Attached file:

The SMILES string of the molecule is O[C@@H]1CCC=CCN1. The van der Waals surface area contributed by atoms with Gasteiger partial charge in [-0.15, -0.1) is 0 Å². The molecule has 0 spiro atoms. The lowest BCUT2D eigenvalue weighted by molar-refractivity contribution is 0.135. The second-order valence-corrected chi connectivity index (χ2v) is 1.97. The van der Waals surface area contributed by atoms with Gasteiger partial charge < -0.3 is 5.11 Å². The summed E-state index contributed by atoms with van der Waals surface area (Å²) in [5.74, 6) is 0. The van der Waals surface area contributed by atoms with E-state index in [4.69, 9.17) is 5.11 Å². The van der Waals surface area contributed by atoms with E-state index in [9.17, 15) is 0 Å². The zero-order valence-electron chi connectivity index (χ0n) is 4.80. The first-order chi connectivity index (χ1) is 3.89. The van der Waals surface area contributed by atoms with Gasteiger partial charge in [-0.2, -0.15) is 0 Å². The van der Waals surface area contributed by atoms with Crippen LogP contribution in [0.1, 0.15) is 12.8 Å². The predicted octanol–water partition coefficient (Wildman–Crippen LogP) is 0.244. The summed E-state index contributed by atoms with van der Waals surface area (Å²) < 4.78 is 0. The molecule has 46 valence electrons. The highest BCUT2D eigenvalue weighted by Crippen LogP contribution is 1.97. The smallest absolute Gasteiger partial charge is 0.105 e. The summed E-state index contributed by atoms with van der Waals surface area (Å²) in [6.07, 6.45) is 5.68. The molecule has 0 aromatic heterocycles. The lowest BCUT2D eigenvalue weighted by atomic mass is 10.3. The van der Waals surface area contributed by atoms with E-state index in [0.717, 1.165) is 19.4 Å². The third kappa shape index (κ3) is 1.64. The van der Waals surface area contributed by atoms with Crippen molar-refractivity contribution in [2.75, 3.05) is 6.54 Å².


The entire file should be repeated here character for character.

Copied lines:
The SMILES string of the molecule is O[C@@H]1CCC=CCN1. The van der Waals surface area contributed by atoms with Gasteiger partial charge in [-0.15, -0.1) is 0 Å². The molecule has 0 spiro atoms. The lowest BCUT2D eigenvalue weighted by molar-refractivity contribution is 0.135. The second-order valence-corrected chi connectivity index (χ2v) is 1.97. The van der Waals surface area contributed by atoms with Gasteiger partial charge < -0.3 is 5.11 Å². The summed E-state index contributed by atoms with van der Waals surface area (Å²) in [5.74, 6) is 0. The van der Waals surface area contributed by atoms with E-state index in [4.69, 9.17) is 5.11 Å². The van der Waals surface area contributed by atoms with E-state index in [9.17, 15) is 0 Å². The zero-order valence-electron chi connectivity index (χ0n) is 4.80. The first-order chi connectivity index (χ1) is 3.89. The van der Waals surface area contributed by atoms with Gasteiger partial charge in [-0.2, -0.15) is 0 Å². The van der Waals surface area contributed by atoms with Crippen LogP contribution in [0.1, 0.15) is 12.8 Å². The predicted octanol–water partition coefficient (Wildman–Crippen LogP) is 0.244. The summed E-state index contributed by atoms with van der Waals surface area (Å²) < 4.78 is 0. The molecule has 46 valence electrons. The highest BCUT2D eigenvalue weighted by Crippen LogP contribution is 1.97. The smallest absolute Gasteiger partial charge is 0.105 e. The summed E-state index contributed by atoms with van der Waals surface area (Å²) in [6.07, 6.45) is 5.68. The molecule has 0 aromatic heterocycles. The lowest BCUT2D eigenvalue weighted by atomic mass is 10.3. The van der Waals surface area contributed by atoms with E-state index in [0.717, 1.165) is 19.4 Å². The third kappa shape index (κ3) is 1.64. The van der Waals surface area contributed by atoms with Crippen molar-refractivity contribution in [2.75, 3.05) is 6.54 Å².